It was a big move for a Milwaukee, Wisconsin girl, but in the end, it would be her undoing. Mildred Fish was born in Milwaukee in 1902, and upon her high school graduation, she studied and then taught English at UW-Madison. It was there that she met Arvid Harnack, a Rockefeller Fellow from Germany. They soon fell in love, and were married in 1926. Because she was a progressive woman and proud of her name, Mildred chose to hyphenate her name, and became known as Mildred Fish-Harnack.
A few years later, she and Arvid both moved to Germany, where she taught and also worked on her doctorate while he worked for the German government. It was during those years that Fish-Harnack became interested in the Soviet Union, where women could choose where to work and also had other rights that women in the United States did not have…a situation which would very soon sound absurd. Nevertheless, at that time, it was so. Throughout the 1930s, Mildred and Arvid, who became increasingly alarmed by Hitler’s rise to power, began to communicate with a close circle of associates who believed communism and the Soviet Union might be the only possible stumbling block to complete Nazi tyranny in Europe. As the Hitler and the Nazi regime began to come into power, Fish-Harnack and her husband joined a small resistance group, which the Nazi secret police…the Gestapo…would later call the Red Orchestra. This resistance group smuggled important secrets about the Nazis to the United States and Soviet governments and helped Jews escape from Germany. When war was declared in 1941, she did not leave with other American expatriates.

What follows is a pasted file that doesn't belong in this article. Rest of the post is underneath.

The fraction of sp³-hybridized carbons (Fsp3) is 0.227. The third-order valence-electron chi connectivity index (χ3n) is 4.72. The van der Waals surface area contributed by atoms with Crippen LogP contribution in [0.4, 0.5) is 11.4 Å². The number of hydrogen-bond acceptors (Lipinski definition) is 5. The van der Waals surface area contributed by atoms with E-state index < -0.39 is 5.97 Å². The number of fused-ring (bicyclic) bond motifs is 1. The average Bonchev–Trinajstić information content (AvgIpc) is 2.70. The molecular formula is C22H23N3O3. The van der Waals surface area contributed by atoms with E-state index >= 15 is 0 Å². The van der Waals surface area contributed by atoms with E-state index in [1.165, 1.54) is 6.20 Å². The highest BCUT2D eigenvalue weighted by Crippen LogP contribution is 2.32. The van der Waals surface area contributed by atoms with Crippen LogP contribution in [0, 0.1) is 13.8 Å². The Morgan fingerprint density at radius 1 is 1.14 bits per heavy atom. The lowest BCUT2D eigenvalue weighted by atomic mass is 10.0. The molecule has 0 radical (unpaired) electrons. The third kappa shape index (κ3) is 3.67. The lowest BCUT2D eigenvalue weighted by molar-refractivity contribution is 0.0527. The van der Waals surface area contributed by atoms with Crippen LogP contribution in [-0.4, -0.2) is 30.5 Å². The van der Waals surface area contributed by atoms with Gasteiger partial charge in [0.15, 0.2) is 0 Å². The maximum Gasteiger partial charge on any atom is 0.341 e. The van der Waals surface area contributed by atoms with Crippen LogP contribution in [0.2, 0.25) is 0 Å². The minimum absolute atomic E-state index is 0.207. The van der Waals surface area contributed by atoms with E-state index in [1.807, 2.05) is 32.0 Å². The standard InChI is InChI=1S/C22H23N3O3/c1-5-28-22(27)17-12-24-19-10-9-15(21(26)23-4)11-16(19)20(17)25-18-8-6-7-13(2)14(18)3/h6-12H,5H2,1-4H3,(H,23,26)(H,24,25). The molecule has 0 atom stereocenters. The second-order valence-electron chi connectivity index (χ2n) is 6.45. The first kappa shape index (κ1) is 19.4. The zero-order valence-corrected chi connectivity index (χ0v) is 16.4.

Of course, their activities were espionage and would eventually cost them their lives. For his part, her husband, Arvid was hanged in December 1942. Mildred was given a six year sentence, but Hitler refused to endorse her punishment and she was retried and condemned on February 16, 1943. She was beheaded by guillotine. Because of her connection to possible communist sympathies and post-war McCarthyism, her story is virtually unknown in the United States. She was the only American woman who was ever put to death on the direct order of Adolf Hitler for her involvement in the resistance movement. Her last words were, “And I have loved Germany so much.” In the Cold War years after World War II, Fish-Harnack’s name and legacy were not honored in the United States, because she and her husband were believed to have been connected with Communism. For a time they were hated by both of their home countries. Once the truth came out in 1986, that changed and Mildred Fish-Harnack Day was established in Wisconsin. It takes place every year on her birthday, September 16th.